LAST year, the story around Anthony Crolla was about how he returned from serious injuries sustained while trying to prevent a burglary to win a world title.

He was hospitalised after two thugs, who were fleeing from Crolla’s neighbour’s house, which they had just ransacked, dropped a concrete slab on Anthony’s head.

It cost him a world title shot at Richar Abril and almost ended his career.

However he recovered, defying the doctors who ruled out a future in the ring, and his promoter Eddie Hearn managed to earn him a crack at Darleys Perez, who had inherited the WBA belt.

Crolla turned in the performance of his career to date on an emotional July night in Manchester, only for the fight to be scored a draw.

He was granted an immediate rematch and rendered the judges useless with a career-turning left hook to the liver, folding Perez in half and snatching his crown. It was, and still is, an inspiring story, one which should have earned Crolla a place on the BBC’s Sports Personality of the Year shortlist, though he was wrongfully snubbed.

Crolla still crossed over into the mainstream consciousness, charming UK sports fans with his unwavering kindness and pearly smile. But the narrative this year is quite different.

On Saturday, Crolla dwarfed his performances against Perez by knocking Ismael Barroso out in seven engrossing rounds. The sunken-cheeked Venezuelan was a pre-fight favourite, mainly due to his five-round demolition of Kevin Mitchell in December, which sent the Dagenham puncher into retirement.

That win turned the fairly inactive, relatively unknown power-puncher into the division’s danger man, and most felt Crolla was in for a tough first defence of the title he had overcome so much for.

“It was just fuel to the fire. It’s rare you get a champion who’s underdog, especially in his first defence but I’ve said it before, time and time again when I’ve been underdog it’s worked for me,” Crolla said after the fight.

“I don’t think I should have been the underdog, but it motivates me.”

He may have to look for motivation elsewhere now, as he’s unlikely to enter as underdog against any other lightweight in the world now.

Of course, like the title he was defending, the victory never came easy for Crolla.

After three fairly one-sided rounds it looked as though Barroso was overwhelming Crolla, whose face had already begun to mark up after the opening session.

The visitor was dissecting Crolla from his southpaw stance, all but silencing the fiercely loyal Manchester crowd. There was more going on that met the eye, however.

“I enjoyed it, I could feel him, shot by shot, more and more was coming out of him. I could see he was getting frustrated,” Crolla said of his mindset in those early stages.

“I didn’t feel like I got hit that much [laughs]. I know how to stick to a plan, Joe [Gallagher, his trainer] always says that.

“I felt round by round, I was getting more into it. It was in the second or third, I clipped him with a left hook and I knew he felt it. It was only half a shot really, skimmed off him, so I knew if I started landing more body shots it was only a matter of time.”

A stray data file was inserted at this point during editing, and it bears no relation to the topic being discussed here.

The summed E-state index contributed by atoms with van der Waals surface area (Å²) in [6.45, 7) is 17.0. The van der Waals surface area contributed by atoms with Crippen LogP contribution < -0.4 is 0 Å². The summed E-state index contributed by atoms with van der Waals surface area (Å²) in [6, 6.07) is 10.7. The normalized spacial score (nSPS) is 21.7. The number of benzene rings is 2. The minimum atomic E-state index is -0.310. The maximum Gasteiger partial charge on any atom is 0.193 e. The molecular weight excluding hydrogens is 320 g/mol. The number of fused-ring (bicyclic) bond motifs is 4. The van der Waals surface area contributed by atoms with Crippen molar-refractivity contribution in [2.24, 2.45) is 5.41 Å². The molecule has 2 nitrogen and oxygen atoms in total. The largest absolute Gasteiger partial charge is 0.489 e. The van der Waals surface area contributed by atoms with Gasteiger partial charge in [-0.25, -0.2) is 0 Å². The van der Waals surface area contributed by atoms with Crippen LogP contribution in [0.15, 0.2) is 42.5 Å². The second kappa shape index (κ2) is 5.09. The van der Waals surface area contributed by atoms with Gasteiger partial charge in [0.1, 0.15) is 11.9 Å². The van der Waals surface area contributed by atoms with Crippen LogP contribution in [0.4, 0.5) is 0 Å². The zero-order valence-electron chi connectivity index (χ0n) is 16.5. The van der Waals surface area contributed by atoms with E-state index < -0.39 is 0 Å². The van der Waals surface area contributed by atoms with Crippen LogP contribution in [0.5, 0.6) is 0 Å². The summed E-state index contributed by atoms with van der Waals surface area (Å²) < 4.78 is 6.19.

Barroso showed slight signs of tiring in the fourth before Crolla really brought himself back into things in the fifth. The sixth round was electric, Crolla imposing himself on a wilting Barroso, who looked at his corner for some sort of help. It didn’t come.

They sent him out for the seventh, during which Crolla slammed in a right hook to – you guessed it – the body, and Barroso crumbled. He was on his knees, once again staring at his bemused corner while what seemed like the whole of Manchester went bonkers outside of the ring. Referee Howard Foster reached a count of ‘10’ and pandemonium ensued.

“Unbelievable,” was how Crolla summed up the atmosphere.

“That crowd, they get behind me and I appreciate each and every one of them. I think it’ll just grow and grow now, I’m just happy to be a part of it.”

Crolla, still an amateur at the time, was in the crowd for Joe Calzaghe’s masterful 2006 dissection of Jeff Lacy in the Manchester Arena (the known as the M.E.N Arena). He was awe-struck that night, and turned over seven months later. Little did he know he would whip the same venue into a frenzy with an outstanding win over another highly-touted import.

When the dust settled and the giddy fans strode into the balmy Manchester night, chanting Crolla’s name, it became clear that the 29-year-old had announced himself as one of the best lightweights in the world. No longer is he just the plucky nice guy who produced last year’s feel good comeback tale.

He is the fighter who has gone from losing to Gary Sykes in Prizefighter and warring with Kieran Farrell for the English title in 2012 to becoming a division leader. The transition has been astonishing and you would struggle to find a more improved fighter in the UK.

Crolla, naturally, should take a hefty chunk of the praise but credit should also go to Gallagher, whose game plan for Barroso was wondrous and he has helped mould Crolla into the accomplished, cute boxer-puncher he is today.

So now the challenge for Crolla, and his team, is to attempt to prove him as the best at 135lbs – and that means fights with the likes of Jorge Linares and Terry Flanagan. For what it’s worth, I wouldn’t be able to pick any one of them over the others – they’re all terrific fighters and it makes for an exciting mixing pot.